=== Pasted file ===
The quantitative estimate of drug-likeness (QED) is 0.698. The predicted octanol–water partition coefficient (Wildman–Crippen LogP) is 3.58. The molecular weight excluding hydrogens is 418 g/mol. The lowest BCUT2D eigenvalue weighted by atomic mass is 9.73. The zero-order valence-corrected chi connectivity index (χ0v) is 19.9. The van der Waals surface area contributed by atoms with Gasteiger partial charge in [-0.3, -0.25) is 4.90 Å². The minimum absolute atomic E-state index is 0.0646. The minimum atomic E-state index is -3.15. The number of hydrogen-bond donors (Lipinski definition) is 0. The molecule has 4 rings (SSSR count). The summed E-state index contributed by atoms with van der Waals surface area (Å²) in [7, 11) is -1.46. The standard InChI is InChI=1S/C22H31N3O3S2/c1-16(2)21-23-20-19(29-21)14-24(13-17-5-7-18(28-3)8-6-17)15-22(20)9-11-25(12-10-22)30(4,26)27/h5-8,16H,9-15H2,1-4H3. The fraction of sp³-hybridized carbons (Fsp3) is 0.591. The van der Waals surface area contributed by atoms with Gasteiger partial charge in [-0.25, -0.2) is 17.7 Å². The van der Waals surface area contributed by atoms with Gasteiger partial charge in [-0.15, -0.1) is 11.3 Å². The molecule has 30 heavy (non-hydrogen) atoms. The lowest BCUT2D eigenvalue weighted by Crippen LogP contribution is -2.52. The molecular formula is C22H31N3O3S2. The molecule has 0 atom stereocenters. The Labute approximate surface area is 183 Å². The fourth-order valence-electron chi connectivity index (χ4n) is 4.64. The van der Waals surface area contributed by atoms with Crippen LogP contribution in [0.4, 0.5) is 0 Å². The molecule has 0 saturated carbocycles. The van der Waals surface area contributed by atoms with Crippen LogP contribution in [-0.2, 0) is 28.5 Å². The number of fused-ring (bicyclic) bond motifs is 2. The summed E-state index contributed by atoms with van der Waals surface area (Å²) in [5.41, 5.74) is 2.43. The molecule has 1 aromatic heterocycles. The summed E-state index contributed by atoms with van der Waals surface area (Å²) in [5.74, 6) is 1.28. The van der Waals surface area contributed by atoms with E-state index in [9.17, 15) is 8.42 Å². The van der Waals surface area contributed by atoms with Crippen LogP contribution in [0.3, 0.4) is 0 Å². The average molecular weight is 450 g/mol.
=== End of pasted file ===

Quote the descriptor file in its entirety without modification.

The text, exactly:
The quantitative estimate of drug-likeness (QED) is 0.698. The predicted octanol–water partition coefficient (Wildman–Crippen LogP) is 3.58. The molecular weight excluding hydrogens is 418 g/mol. The lowest BCUT2D eigenvalue weighted by atomic mass is 9.73. The zero-order valence-corrected chi connectivity index (χ0v) is 19.9. The van der Waals surface area contributed by atoms with Gasteiger partial charge in [-0.3, -0.25) is 4.90 Å². The minimum absolute atomic E-state index is 0.0646. The minimum atomic E-state index is -3.15. The number of hydrogen-bond donors (Lipinski definition) is 0. The molecule has 4 rings (SSSR count). The summed E-state index contributed by atoms with van der Waals surface area (Å²) in [7, 11) is -1.46. The standard InChI is InChI=1S/C22H31N3O3S2/c1-16(2)21-23-20-19(29-21)14-24(13-17-5-7-18(28-3)8-6-17)15-22(20)9-11-25(12-10-22)30(4,26)27/h5-8,16H,9-15H2,1-4H3. The fraction of sp³-hybridized carbons (Fsp3) is 0.591. The van der Waals surface area contributed by atoms with Gasteiger partial charge in [-0.25, -0.2) is 17.7 Å². The van der Waals surface area contributed by atoms with Gasteiger partial charge in [-0.15, -0.1) is 11.3 Å². The molecule has 30 heavy (non-hydrogen) atoms. The lowest BCUT2D eigenvalue weighted by Crippen LogP contribution is -2.52. The molecular formula is C22H31N3O3S2. The molecule has 0 atom stereocenters. The Labute approximate surface area is 183 Å². The fourth-order valence-electron chi connectivity index (χ4n) is 4.64. The van der Waals surface area contributed by atoms with Crippen LogP contribution in [0.4, 0.5) is 0 Å². The molecule has 0 saturated carbocycles. The van der Waals surface area contributed by atoms with Crippen LogP contribution in [-0.2, 0) is 28.5 Å². The number of fused-ring (bicyclic) bond motifs is 2. The summed E-state index contributed by atoms with van der Waals surface area (Å²) in [5.41, 5.74) is 2.43. The molecule has 1 aromatic heterocycles. The summed E-state index contributed by atoms with van der Waals surface area (Å²) in [5.74, 6) is 1.28. The van der Waals surface area contributed by atoms with E-state index in [9.17, 15) is 8.42 Å². The van der Waals surface area contributed by atoms with Crippen LogP contribution in [0.3, 0.4) is 0 Å². The average molecular weight is 450 g/mol.